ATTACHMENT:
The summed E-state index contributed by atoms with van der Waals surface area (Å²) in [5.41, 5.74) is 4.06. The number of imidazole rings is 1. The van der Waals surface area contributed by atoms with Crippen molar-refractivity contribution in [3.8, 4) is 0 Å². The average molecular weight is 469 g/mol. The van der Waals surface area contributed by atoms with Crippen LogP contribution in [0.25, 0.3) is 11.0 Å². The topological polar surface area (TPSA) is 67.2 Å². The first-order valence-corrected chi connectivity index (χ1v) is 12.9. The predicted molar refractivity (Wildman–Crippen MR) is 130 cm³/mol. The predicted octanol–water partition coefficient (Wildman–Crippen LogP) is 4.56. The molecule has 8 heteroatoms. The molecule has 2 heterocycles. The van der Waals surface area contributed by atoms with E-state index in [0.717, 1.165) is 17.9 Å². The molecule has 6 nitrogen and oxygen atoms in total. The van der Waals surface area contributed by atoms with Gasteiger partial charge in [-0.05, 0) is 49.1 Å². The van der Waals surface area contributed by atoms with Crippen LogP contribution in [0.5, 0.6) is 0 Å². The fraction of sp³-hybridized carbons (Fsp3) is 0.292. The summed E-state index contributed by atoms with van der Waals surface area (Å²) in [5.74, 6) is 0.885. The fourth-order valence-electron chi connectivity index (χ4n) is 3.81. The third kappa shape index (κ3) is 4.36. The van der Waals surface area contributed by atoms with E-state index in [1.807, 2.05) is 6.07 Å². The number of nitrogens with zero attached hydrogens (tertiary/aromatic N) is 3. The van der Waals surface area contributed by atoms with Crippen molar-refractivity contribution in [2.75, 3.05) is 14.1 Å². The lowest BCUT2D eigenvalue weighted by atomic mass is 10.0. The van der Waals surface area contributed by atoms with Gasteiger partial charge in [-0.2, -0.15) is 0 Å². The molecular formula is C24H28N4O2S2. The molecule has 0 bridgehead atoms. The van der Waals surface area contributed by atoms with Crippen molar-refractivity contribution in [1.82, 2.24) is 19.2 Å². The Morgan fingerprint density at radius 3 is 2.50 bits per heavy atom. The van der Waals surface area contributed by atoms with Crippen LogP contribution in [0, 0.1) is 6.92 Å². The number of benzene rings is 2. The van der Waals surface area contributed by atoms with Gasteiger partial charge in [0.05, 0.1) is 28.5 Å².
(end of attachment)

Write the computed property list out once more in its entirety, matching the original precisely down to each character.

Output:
The summed E-state index contributed by atoms with van der Waals surface area (Å²) in [5.41, 5.74) is 4.06. The number of imidazole rings is 1. The van der Waals surface area contributed by atoms with Crippen molar-refractivity contribution in [3.8, 4) is 0 Å². The average molecular weight is 469 g/mol. The van der Waals surface area contributed by atoms with Crippen LogP contribution in [0.25, 0.3) is 11.0 Å². The topological polar surface area (TPSA) is 67.2 Å². The first-order valence-corrected chi connectivity index (χ1v) is 12.9. The predicted molar refractivity (Wildman–Crippen MR) is 130 cm³/mol. The predicted octanol–water partition coefficient (Wildman–Crippen LogP) is 4.56. The molecule has 8 heteroatoms. The molecule has 2 heterocycles. The van der Waals surface area contributed by atoms with E-state index in [0.717, 1.165) is 17.9 Å². The molecule has 6 nitrogen and oxygen atoms in total. The van der Waals surface area contributed by atoms with Gasteiger partial charge in [-0.05, 0) is 49.1 Å². The van der Waals surface area contributed by atoms with Crippen LogP contribution in [0.5, 0.6) is 0 Å². The fraction of sp³-hybridized carbons (Fsp3) is 0.292. The summed E-state index contributed by atoms with van der Waals surface area (Å²) in [5.74, 6) is 0.885. The fourth-order valence-electron chi connectivity index (χ4n) is 3.81. The third kappa shape index (κ3) is 4.36. The van der Waals surface area contributed by atoms with E-state index in [1.807, 2.05) is 6.07 Å². The number of nitrogens with zero attached hydrogens (tertiary/aromatic N) is 3. The van der Waals surface area contributed by atoms with Crippen molar-refractivity contribution in [2.75, 3.05) is 14.1 Å². The lowest BCUT2D eigenvalue weighted by atomic mass is 10.0. The van der Waals surface area contributed by atoms with Gasteiger partial charge in [-0.2, -0.15) is 0 Å². The molecular formula is C24H28N4O2S2. The molecule has 0 bridgehead atoms. The van der Waals surface area contributed by atoms with Crippen molar-refractivity contribution in [1.82, 2.24) is 19.2 Å². The Morgan fingerprint density at radius 3 is 2.50 bits per heavy atom. The van der Waals surface area contributed by atoms with Crippen LogP contribution in [0, 0.1) is 6.92 Å². The number of benzene rings is 2. The van der Waals surface area contributed by atoms with Gasteiger partial charge in [0.05, 0.1) is 28.5 Å².